The intricacy and artistry of Bangladeshi craft remains unparalleled and unique to this day, Photo: mumit m.

Reviving Ancient Traditions

The art of weaving is one of the most ancient traditions that has existed since the beginning of civilisation. Handloom products and handicrafts have been a part of the Bangladeshi culture for centuries. Craftsmen have passed on their skills and knowledge from one generation to the next and it is this tradition that makes handmade items so coveted and exclusive. Bangladeshi crafts people have been renowned for the intricacy and artistry, which remains unparalleled and unique to this day.

According to the Bangladesh Hand Loom Board, there are about one million weavers, dyers, hand spinners, embroiderers and artisans in Bangladesh. These artistes use 300,000 looms and produce 620 million metres of fabric every year. This makes up 63 percent of the total fabric production in the country designed for local consumption and meets 40 percent of the local demand for fabrics. This industry also provides employment to about one million people in rural areas, most of whom are women. About half a million people are also indirectly employed by this sector, which contributes about ten billion takas yearly to the national exchequer as value addition.

One of the most well-known and desirable handloom fabrics produced in this country is the Jamdani, a version of the famous Dhaka Muslin or Mul-mul. Dhaka has been well known for over ten centuries because of this inimitable fabric, a material so fine and delicate that it has been said that it is woven with the “thread of the winds.” Made on the loom with the finest cotton or silk yarn, this fabric bears exquisitely intricate designs embroidered or inlaid with gold, silver and silk threads. The Jamdani has been mentioned in Greek and Roman texts as one of the most coveted luxury items in the world.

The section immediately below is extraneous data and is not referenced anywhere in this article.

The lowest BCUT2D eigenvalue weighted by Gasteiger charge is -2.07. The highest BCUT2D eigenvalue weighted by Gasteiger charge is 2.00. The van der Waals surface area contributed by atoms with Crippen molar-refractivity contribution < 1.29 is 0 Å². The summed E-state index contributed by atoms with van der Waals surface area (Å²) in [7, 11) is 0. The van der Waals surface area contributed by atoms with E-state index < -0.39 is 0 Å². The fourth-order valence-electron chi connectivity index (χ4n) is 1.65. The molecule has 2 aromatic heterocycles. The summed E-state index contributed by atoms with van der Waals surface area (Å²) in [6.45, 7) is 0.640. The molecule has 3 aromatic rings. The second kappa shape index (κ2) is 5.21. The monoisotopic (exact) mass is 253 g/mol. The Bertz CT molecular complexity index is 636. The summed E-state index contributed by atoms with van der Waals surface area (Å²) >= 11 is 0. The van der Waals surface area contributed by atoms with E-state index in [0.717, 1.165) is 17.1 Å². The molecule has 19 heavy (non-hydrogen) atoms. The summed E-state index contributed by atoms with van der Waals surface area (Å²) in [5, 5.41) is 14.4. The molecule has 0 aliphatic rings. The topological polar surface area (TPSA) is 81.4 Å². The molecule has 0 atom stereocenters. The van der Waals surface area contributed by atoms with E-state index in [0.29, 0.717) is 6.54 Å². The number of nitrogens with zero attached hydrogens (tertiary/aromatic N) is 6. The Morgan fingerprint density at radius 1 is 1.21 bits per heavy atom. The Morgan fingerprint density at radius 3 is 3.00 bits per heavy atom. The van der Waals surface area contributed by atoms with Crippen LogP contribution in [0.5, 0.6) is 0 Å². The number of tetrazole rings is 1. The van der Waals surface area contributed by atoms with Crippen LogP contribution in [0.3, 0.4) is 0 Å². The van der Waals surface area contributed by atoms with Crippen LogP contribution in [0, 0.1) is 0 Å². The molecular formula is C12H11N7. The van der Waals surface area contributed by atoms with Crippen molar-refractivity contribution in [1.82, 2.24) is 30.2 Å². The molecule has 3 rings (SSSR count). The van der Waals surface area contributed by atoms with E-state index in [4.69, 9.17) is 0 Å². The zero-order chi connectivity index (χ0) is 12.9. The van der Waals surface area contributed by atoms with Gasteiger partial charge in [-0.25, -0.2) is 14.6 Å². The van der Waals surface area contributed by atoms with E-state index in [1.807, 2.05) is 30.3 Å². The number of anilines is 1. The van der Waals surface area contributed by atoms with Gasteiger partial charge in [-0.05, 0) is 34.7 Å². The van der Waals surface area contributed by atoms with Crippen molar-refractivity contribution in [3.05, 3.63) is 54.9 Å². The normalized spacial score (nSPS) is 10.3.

The use of natural dyes was revived in the 80s. Photo: Zahedul I Khan

The Rajshahi silk is another finely woven material-- soft and delicate silks that come in a variety of colourful shades, bold in their ethnic designs, which can be seen on the striking tough fabrics created by the tribal races from Sylhet, Cox's Bazaar and Rangamati.

The saris made in Dhaka, Tangail, Nobabgonj and Pabna, the Khadi/Khaddar products from Comilla, the Manipuri blankets from Sylhet, fabrics with intricate zari work known as brocade made in the Mirpur area in Dhaka, are also famous for their quality and beauty.

Lungi, gamcha, printed bed covers, pillow covers, tablemats, hand and kitchen towels, curtains, upholstery and furnishing fabrics are also produced in this industry.